Skip to main content

Missing Mom

artist Michael Meier
It's been almost a year since my mom died (Dec. 2 is the actual anniversary.) I didn't think it would hit me this hard, but all I really want to do right now is retreat into a cocoon of blankets, tea and a rosary.

Dear Husband and I were with our spiritual director last night, and I spoke of this. She said, "You know, my parents have both been gone for over 20 years, and I still have moments where I think, 'I wish you were here." And she went on to speak of the "body experience" (which is a very Franciscan thing) of missing loved ones: the longing for the touch, the voice.

I don't want Mom "back." I pray her soul is at peace with God. But her voice, her hug. Whenever I visited, she would stand at her door as I was leaving and wave. "Call me when you get home, so I know you're safe."  I'm 50 years old, and she still worried about sending her baby out into the world, where so many bad things can happen. How can I not miss that?

I'm surrounded by her things. I wear her engagement ring as my own now. My parents were married nearly 60 years; I hope Dear Husband and I enjoy at least that much time together. But it's not the ring. It's the story of how Dad met Mom, how he courted her and then asked her to marry him. Tell us again, Daddy...

A year ago, I was sleep-deprived, standing watch over her as she struggled so mightily to shed her mortal shell. She had stopped speaking, but would cry out in the night, "Thy will be done." My brother or I would pray the rosary aloud, and we would hear her voice, weak but firm: "pray for us sinners, now and at the hour of our death."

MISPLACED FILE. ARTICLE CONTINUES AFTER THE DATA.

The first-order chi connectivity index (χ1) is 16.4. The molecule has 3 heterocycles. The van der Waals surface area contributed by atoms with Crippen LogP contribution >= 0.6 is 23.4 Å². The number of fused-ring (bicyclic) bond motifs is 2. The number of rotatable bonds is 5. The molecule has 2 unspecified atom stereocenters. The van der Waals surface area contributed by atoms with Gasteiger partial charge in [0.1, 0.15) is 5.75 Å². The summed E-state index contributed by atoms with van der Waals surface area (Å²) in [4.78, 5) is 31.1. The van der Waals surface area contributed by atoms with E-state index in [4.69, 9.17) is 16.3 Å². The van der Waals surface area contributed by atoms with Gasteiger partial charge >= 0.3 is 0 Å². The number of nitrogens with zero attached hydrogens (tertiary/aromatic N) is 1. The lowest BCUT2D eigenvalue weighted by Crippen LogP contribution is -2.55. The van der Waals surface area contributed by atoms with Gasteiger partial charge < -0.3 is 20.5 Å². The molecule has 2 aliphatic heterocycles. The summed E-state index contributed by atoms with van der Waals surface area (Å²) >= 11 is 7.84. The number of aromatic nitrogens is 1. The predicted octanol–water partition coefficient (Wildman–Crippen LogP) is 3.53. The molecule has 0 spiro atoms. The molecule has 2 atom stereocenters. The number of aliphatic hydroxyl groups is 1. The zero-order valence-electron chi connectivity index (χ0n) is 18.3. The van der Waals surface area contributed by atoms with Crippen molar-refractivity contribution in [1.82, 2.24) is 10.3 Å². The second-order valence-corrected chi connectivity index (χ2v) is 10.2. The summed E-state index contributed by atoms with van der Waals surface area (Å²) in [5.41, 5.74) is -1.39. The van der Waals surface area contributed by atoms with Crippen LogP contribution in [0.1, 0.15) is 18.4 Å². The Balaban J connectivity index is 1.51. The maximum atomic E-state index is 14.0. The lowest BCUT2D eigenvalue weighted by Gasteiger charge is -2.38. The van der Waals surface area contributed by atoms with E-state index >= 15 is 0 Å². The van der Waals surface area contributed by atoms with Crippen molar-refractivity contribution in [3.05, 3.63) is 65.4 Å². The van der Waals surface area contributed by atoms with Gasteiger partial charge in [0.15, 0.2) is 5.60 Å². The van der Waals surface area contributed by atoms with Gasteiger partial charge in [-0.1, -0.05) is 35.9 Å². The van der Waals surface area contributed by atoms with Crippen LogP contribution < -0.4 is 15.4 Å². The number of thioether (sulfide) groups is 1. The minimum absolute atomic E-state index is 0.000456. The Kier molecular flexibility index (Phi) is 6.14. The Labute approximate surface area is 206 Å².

My brother would arrive to "spell" me. I'd go grab a few hours of sleep, and then continue sorting through her things. Every item I touched required a decision. To whom should this go? Who will be the caretaker now? Should this be tossed? And then, I'd go back to Mom and hold the hand that had held each of these items.

I know that some people associate death with a body in a casket at a funeral home. The hushed tones. The boxes of Kleenex everywhere. Dimmed lights. But that's not death.

Death - like birth - is a privilege to behold, but is also so incredibly painful. That soul is lurching, as if in labor pains, to go back to whence it came: to be with God. For the ones standing by the bedside, you hold the hand, you wipe the brow, you feed ice chips. More than anything, you pray.

My birthday in 2015 was spent in exactly the same spot that my first birthday was celebrated: in the same hospital where I was born. This time, though, the roles were reversed: I was the caretaker, the one who tended to the cry.

I have this hurdle to clear on Friday. I will pray, as I do every day, that Mom and Dad have found eternal rest, and if not, that God may grant them that rest quickly. But still...

I am sure George MacDonald said it far better than I ever could, in his poem, A Prayer for the Past:

But were they dead in me, 
they live In Thee, Whose Parable is—Time, 
And Worlds, and Forms—all things that give 
Me thoughts, and this my rime. 

 Father, in joy our knees we bow: 
This earth is not a place of tombs: